This exercise has helped to reinforce how much I love some of these older albums, but there’s also a price to be paid. In the case of Mumford, I realize how much I miss them. It’s kind of like reminiscing with an old friend: sure, nothing can take away “the good ol’ days,” but remembering them only makes you realize the enormous delta between those great memories and the present reality that you really don’t know each other that well anymore.

That’s what I feel about Mumford & Sons these days. I’m all for bands continuing to grow and develop over time, but I’ve really soured on their sound after their last two albums. But listening to Sigh No More is a reminder of how much fun these guys were. Banjo is a proven cure for quarantine-induced doldrums. “Winter Winds,” take me away.

Honorable mention: I and Love and You by the Avett Brothers.

2010 – Arcade Fire, The Suburbs

Hard to believe this album is ten years old. Here’s what I said about it then.

The Suburbs, Arcade Fire’s third full-length record, is a pesky meditation on all that brims just below the surface in the superficial utopia of modern American suburbia: violence, apathy, easily discarded yearnings for meaning, and the pursuit of the almighty dollar.

My 2010 Best Album post

Ten years on, it still holds up. Still can’t stand “Rococo” but “Modern Man,” “Ready to Start,” and “Sprawl II (Mountains Beyond Mountains)” sound as vital as ever. #10 on my Best Albums of the 2010s.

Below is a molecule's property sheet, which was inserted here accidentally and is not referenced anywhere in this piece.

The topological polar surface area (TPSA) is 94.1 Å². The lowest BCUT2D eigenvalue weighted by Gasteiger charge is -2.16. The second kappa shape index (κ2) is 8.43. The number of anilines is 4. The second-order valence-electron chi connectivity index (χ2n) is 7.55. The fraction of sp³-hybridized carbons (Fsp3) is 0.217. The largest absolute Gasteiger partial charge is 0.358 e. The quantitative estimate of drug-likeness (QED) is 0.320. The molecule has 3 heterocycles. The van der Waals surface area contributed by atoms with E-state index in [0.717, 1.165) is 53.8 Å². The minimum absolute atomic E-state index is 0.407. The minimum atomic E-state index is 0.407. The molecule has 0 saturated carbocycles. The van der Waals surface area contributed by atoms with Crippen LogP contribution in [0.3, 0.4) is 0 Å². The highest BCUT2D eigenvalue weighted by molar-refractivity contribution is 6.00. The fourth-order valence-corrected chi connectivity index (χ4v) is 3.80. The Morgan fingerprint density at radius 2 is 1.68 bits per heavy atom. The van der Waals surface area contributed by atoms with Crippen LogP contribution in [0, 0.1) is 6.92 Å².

Honorable mention: The National, High Violet

2011 – Bon Iver, Bon Iver

I was late to the party on For Emma, Forever Ago. But I fell hard for this one — #8 on my Best Albums of the 2010s.

Here’s what I wrote about this record in December 2011:

Justin Vernon scraps the rustic cabin mournfulness of For Emma — the landmark album that put him on the indie-fanboy map — in favor of more lush soundscapes. Bon Iver is an expansive record, an ensemble response to Emma‘s solitary beauty. Trumpets, chimes, organs, guitars, pedal steel, banjo, even a weird instrument called a “bass saxophone” — they’re all here, fully alive and layered to perfection, pliably framing Vernon’s trademark falsetto. The track titles — “Calgary”, “Hinnom, TX”, “Perth”, “Lisbon, OH” — pay homage to a variety of geographic locales and serve as a nod to the album’s far-flung sonic direction.

In the ensuing years, Bon Iver would continue to expand their sonic palette but in hindsight, it seems this was telegraphed with this eponymous record.

I especially love “Holocene:”

On “Holocene”, brokenness is held aloft as the key to true vision. And at once I knew / I was not magnificent / Strayed above the highway aisle / Jagged vacance, thick with ice / But I could see for miles, miles, miles. Allusions to Halloween and Christmas indicate a passage from the innocence (and narcissism) of childhood to the truth of adulthood (or the realization of one’s non-significance, per Vernon). But this is the truest vision: finding meaning and purpose amid all the insignificance. I’m telling you, existentialism has never sounded this good.

Honorable mention: The Head and the Heart, The Head and the Heart.

2012 – Jack White, Blunderbuss

I really struggled with identifying the best album of 2012. Some years are just like that. (See 2018.) But I’ve settled on Jack White’s wonderful solo LP, Blunderbuss, a genre-bending oeuvre of sheer brilliance. Classic rock guitar riffs, shimmering cymbals, pedal steel, strings, even a church organ…they all show up here, played masterfully by a diverse backing band. But the real scene-stealer is the piano work. Most of these songs are melodically carried by the keys, not the guitars — and who saw that coming? Heartbreak is the prevailing theme; see ‘”Love Interruption” and “Take Me With You When You Go.” Top to bottom, a great record.